This novel, written originally in Arabic, takes the reader through the emotional and political upheavals that beset Algeria from the s to the s by following. Cairo Press for the best recent novel in Arabic went in to the Algerian writer Ahlam Mosteghanemi for her novel Dhakirat Al-Jasad (Memory in the Flesh ). Memory in the Flesh by Ahlam Mosteghanemi, , available at Book Depository with free delivery worldwide.

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Ahlam Mosteghanemi exposes, with a postcolonial awareness, the disappointments, deviations and displacements of revolutionary ideals. The story, spanning more than four decades of Algerian history, from the s to the s, revolves around a love affair between Khaled, the middle-aged militant, and Hayat, the writer and daughter of his friend, all brilliantly told through Khaled’s voice.

This tormenting beloved — this Hayat who is a correlative of the East Algerian city Constantine, and by extension of the homeland Algeria — captivates, in the words of Hoda Wasfi, “by writing the self through the nation, by the double voice of body and language, and by combining the techniques of fictionalised autobiography with documentation, thus blurring the frontiers of genres and creating intertwining meanings”.

Ahlam Mosteghanemi

American University in Cairo Press- Fiction – pages. Read, highlight, and take notes, across web, tablet, and phone. From Wikipedia, the free encyclopedia. Her new novel, Fawdat Al-Hawas has a memlry narrator, and is clearly a literary and historical sequel to the first, magnificent part of a trilogy. No eBook available Amazon.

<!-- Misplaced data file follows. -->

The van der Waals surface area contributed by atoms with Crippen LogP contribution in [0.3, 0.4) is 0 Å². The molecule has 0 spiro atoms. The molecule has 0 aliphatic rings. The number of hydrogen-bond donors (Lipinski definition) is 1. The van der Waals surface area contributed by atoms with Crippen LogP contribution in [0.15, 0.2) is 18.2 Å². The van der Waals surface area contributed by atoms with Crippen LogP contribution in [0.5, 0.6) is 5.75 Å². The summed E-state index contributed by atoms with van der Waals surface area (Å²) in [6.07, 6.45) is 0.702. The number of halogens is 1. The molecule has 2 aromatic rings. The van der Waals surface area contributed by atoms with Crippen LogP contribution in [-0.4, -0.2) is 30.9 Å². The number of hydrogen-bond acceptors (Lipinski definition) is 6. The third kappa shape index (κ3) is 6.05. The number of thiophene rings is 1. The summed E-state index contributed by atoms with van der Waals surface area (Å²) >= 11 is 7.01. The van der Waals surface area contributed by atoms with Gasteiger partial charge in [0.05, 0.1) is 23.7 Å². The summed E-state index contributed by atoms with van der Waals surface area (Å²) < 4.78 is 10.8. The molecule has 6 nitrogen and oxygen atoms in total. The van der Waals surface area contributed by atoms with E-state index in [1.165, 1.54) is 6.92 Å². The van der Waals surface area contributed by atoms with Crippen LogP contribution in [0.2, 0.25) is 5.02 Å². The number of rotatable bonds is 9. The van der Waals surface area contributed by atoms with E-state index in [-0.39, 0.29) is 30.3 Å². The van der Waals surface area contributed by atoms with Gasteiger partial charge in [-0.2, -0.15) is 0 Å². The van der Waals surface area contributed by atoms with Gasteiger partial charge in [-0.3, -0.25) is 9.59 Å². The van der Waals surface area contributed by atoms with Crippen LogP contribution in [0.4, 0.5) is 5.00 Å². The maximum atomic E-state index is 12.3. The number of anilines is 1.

Memory in The Flesh – Ahlam Mosteghanemi, مستغانمى. احلام – Google Books

This prize-winning novel, the first to be written by an Algerian woman in Arabic, is concerned with Algeria’s struggle against foreign domination as well nosteghanemi its post-independence struggle with itself and the fate of revolutionary ideals in a post-revolutionary society. At the age of 17, she became a household name in Algeria with the poetic daily show Hammassat Whispers on national radio.

Ferial J Ghazoul examines the literary virtuosity of this Algerian writer Dhakirat Al-Jasad Memory in the Fleshpublished simultaneously in Algeria and Lebanon inand presently in its tenth printing, is the first novel written by an Algerian woman in Arabic. Product details Format Paperback pages Dimensions x x 26mm The difficult situation of Algerian writers today is exemplified in the physical threats endangering their very survival, just as a sense of doom threatens the rest of Arab intellectuals with impotence.


Home Contact Us Help Free delivery worldwide. Memory in the flesh. Her work has been translated into several foreign languages by prestigious publishing houses, including pocket books in French and English. The author points out to her readers from the very first page her filiation and affiliation.

Product details Format Paperback pages Dimensions x To date, more than one million copies have been sold across the Arabic-speaking world excluding pirated editions which vastly outnumber the legal editions in the Arab world.